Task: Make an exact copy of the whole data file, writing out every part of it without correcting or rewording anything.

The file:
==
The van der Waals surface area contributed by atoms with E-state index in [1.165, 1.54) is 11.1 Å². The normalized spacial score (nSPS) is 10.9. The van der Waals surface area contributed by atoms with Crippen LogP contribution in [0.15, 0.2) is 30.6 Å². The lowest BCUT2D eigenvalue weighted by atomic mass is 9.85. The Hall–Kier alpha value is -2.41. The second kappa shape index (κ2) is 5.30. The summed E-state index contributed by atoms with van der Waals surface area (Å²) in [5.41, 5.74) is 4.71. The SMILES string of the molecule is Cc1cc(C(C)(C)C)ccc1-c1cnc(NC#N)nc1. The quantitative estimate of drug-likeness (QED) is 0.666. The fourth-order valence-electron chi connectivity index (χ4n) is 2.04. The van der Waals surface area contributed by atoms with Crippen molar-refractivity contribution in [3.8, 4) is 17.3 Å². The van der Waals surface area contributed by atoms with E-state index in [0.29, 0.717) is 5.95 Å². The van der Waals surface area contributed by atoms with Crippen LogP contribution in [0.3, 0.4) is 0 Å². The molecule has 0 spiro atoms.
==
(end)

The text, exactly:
The van der Waals surface area contributed by atoms with E-state index in [1.165, 1.54) is 11.1 Å². The normalized spacial score (nSPS) is 10.9. The van der Waals surface area contributed by atoms with Crippen LogP contribution in [0.15, 0.2) is 30.6 Å². The lowest BCUT2D eigenvalue weighted by atomic mass is 9.85. The Hall–Kier alpha value is -2.41. The second kappa shape index (κ2) is 5.30. The summed E-state index contributed by atoms with van der Waals surface area (Å²) in [5.41, 5.74) is 4.71. The SMILES string of the molecule is Cc1cc(C(C)(C)C)ccc1-c1cnc(NC#N)nc1. The quantitative estimate of drug-likeness (QED) is 0.666. The fourth-order valence-electron chi connectivity index (χ4n) is 2.04. The van der Waals surface area contributed by atoms with Crippen molar-refractivity contribution in [3.8, 4) is 17.3 Å². The van der Waals surface area contributed by atoms with E-state index in [0.29, 0.717) is 5.95 Å². The van der Waals surface area contributed by atoms with Crippen LogP contribution in [0.3, 0.4) is 0 Å². The molecule has 0 spiro atoms.